PM orders immediate decision as ECC dithers on tariff for exporters

Updated March 05, 2020

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Irked by procedural and institutional delays, Prime Minister Imran Khan on Wednesday ordered immediate implementation of subsidised electricity tariff for export industry to ensure predictability and business confidence. — AFP/File
Irked by procedural and institutional delays, Prime Minister Imran Khan on Wednesday ordered immediate implementation of subsidised electricity tariff for export industry to ensure predictability and business confidence. — AFP/File

ISLAMABAD: Irked by procedural and institutional delays, Prime Minister Imran Khan on Wednesday ordered immediate implementation of subsidised electricity tariff for export industry to ensure predictability and business confidence.

The orders came after a meeting of the Economic Coordination Committee (ECC) of the cabinet deferred formal approval to an agreement reached last week between export industries and a ministerial committee over energy tariffs.

Informed sources said Federal Minister for Power and Petroleum Omar Ayub Khan and Federal Minister for Economic Affairs Hammad Azhar had different estimates over the amount of subsidy and the definition of industries to benefit from the subsidy scheme. The sources said the Power Division had estimated about Rs28 billion worth of additional subsidy while some other members of the ECC believed the true cost of subsidy would be somewhere between Rs50-60bn.

Adviser to PM on Finance and Revenue Dr Abdul Hafeez Shaikh desired that a detailed discussion should take place on the subject at a meeting of the ECC.

The sources said the PM’s Adviser on Commerce and Industries Abdul Razak Dawood later took up the matter with PM and informed him that Pakistan’s exports had increased by about 3.62 per cent in July-February due to subsidised energy rates provided by the current government.

On top of that, the exports of value added items like knitwear, home textile, readymade garments and other textile material had also increased significantly while exports of raw cotton had declined which suggested raw cotton was being turned into value added items.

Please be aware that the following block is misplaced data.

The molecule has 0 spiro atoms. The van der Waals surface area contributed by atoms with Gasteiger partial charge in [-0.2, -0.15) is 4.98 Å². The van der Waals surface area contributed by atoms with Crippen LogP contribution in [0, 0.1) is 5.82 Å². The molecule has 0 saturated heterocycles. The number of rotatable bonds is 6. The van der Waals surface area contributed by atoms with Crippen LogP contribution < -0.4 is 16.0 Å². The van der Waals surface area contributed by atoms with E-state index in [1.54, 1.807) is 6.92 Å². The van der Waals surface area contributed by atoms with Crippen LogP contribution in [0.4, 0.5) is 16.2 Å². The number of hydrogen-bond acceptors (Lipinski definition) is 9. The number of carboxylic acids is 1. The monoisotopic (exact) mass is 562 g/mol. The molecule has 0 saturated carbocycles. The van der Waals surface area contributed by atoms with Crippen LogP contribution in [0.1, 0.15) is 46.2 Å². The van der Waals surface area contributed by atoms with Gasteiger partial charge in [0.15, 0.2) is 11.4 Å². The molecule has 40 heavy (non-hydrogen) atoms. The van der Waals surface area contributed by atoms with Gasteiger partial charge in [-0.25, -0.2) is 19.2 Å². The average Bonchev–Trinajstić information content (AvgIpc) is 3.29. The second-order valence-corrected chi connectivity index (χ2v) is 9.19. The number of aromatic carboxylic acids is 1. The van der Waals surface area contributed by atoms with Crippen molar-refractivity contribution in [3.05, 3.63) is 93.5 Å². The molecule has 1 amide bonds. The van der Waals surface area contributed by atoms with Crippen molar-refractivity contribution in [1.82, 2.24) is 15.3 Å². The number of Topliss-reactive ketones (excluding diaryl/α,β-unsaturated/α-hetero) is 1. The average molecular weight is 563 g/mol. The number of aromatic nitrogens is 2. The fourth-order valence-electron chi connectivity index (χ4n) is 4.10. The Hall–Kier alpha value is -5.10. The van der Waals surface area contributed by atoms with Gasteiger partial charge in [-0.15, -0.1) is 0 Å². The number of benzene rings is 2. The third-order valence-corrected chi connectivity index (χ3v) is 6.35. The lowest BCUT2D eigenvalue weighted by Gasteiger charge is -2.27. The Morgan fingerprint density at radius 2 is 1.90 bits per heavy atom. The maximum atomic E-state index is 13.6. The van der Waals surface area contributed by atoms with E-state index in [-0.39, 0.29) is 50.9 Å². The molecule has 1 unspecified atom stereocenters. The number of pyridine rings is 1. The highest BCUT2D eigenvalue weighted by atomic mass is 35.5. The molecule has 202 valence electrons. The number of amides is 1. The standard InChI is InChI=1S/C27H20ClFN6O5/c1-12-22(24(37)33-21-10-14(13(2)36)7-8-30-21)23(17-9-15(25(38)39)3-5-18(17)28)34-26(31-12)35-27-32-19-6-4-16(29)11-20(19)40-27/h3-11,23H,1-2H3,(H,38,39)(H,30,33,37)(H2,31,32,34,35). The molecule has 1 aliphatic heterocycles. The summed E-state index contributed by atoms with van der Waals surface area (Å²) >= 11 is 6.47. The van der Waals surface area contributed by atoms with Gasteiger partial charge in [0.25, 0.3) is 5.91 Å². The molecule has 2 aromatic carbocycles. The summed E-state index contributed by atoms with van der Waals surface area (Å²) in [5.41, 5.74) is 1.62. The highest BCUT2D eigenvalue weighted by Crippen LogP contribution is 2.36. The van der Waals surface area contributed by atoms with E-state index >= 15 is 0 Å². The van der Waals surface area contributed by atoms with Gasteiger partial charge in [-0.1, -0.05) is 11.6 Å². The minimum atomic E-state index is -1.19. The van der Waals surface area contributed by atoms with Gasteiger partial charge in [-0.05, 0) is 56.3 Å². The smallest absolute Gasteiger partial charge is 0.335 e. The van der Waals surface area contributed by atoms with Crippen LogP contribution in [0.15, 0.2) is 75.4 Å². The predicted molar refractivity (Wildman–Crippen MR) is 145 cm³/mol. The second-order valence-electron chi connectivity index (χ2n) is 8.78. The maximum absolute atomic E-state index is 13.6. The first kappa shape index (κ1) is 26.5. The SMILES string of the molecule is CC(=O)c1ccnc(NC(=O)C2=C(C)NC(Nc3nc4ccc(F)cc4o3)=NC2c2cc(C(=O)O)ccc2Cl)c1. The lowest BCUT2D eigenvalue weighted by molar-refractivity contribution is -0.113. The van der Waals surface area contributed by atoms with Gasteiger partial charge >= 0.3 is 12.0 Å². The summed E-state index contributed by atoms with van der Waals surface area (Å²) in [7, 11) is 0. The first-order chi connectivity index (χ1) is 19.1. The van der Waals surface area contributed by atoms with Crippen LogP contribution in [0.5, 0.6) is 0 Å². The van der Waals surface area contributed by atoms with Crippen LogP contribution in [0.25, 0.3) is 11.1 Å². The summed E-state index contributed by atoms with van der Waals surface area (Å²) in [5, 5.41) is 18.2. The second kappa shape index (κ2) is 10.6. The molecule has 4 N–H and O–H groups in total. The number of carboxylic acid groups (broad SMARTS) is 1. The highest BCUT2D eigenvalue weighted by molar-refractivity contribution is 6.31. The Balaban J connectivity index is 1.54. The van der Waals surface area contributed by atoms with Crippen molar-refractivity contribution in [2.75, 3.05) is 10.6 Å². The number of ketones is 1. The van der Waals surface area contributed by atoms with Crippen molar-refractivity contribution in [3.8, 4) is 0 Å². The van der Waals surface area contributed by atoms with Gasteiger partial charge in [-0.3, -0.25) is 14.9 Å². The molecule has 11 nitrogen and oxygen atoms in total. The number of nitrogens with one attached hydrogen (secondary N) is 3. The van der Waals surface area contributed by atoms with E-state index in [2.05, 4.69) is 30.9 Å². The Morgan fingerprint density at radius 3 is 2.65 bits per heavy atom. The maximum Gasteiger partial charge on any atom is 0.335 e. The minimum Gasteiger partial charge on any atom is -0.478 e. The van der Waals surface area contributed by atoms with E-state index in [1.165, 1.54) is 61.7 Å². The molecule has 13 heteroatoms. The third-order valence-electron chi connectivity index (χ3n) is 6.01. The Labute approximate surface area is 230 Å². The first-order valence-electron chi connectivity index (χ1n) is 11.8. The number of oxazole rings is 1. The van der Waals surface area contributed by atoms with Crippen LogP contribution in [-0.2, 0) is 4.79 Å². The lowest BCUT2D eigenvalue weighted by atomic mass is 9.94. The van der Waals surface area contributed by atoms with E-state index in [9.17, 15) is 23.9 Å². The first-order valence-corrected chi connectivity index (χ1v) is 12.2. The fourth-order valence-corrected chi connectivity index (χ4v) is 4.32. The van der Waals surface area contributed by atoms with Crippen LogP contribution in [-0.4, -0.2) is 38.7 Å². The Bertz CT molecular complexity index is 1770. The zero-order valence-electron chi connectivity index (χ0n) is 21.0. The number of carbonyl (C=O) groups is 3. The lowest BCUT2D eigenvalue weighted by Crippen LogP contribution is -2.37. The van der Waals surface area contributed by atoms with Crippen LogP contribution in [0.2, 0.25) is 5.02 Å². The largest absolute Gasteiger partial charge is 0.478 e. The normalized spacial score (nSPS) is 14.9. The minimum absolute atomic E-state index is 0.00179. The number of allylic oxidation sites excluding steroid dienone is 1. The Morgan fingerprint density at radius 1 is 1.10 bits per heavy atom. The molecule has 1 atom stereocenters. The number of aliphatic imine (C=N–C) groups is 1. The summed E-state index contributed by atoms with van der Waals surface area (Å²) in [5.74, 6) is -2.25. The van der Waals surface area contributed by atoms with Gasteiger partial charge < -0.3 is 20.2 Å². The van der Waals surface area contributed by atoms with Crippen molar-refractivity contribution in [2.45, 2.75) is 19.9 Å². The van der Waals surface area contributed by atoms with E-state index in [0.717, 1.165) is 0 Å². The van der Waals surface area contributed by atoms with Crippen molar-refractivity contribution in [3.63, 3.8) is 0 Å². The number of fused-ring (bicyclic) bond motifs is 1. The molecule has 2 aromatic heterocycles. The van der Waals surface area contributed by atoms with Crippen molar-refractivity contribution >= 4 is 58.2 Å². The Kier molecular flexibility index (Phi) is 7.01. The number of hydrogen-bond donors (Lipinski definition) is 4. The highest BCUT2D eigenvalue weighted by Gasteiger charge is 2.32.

Therefore, it was time for the government to support export sector instead of creating uncertainty. As a result, PM expressed his displeasure over unnecessary delays and ordered that agreement reached with the export sectors last week should be implemented in full spirit irrespective of the financial cost.

Under an agreement last week, the zero-rated industries including textiles would be provided electricity at an all-inclusive rate of 7.5 cents per unit (Kwh) and gas at $6.5 per unit (million British thermal unit) until June 30. The agreement required immediate withdrawal of electricity bills issued to export sector with backdated effect from January 2019 which had included a series of surcharges, quarterly adjustments and fuel price adjustments.

The government had also accepted industry’s demand to allow import of Liquefied Natural Gas (LNG) directly by the private sector. It was estimated that LNG could be available to industry at about $5.5 per mmBtu through private sector imports compared to $8-10 per mmBtu through the public sector.

“The meeting resolved all outstanding issues relating to energy tariff”, a statement issued by the Power Division had said on Feb 26 after holding talks with a delegation of the All Pakistan Textile Mills Association and zero-rated industries. The government team included Federal Minister for Power and Petroleum Omar Ayub Khan, Federal Minister for Economic Affairs Hamad Azhar, Special Assistant to PM on Petroleum Nadeem Babar, Adviser on Industries and Commerce Abdul Razaq Dawood and Punjab Governor Muhammad Sarwar.

The Power Division had stated that it had been decided that the government will provide a maximum of Rs20bn additional subsidy for power and petroleum in the next year budget and to provide all-out support to these industries for better economic growth of the country.

The export industry had been threatening over past two months to close down their factories and businesses after the power companies issued bills at higher rates and that too with retrospective effect from January 2019.

The National Assembly’s Standing Committee on Finance and Revenue had earlier ordered suspension of increased power rates for export industries and its retrospective recovery from Jan 1, 2019 and took up the matter with PM.

The Power Division had issued a notification on Jan 13 this year which the industry and the parliamentary panels described as “unauthorised” as it increased electricity rates for export sector from 7.5 cents per unit to about 13 cents per unit.

The export industry had been promised by the government in February 2019 that they would be provided electricity at 7.5 cents per unit including all surcharges. This was estimated to entail about Rs30bn subsidy.

The package was fully implemented under duly issued notification after the ECC approval until the Power Division issued a fresh notification on Jan 13 under which the subsidy was limited to 7.5 cents as base tariff and all add-ons were put on the consumers.

Published in Dawn, March 5th, 2020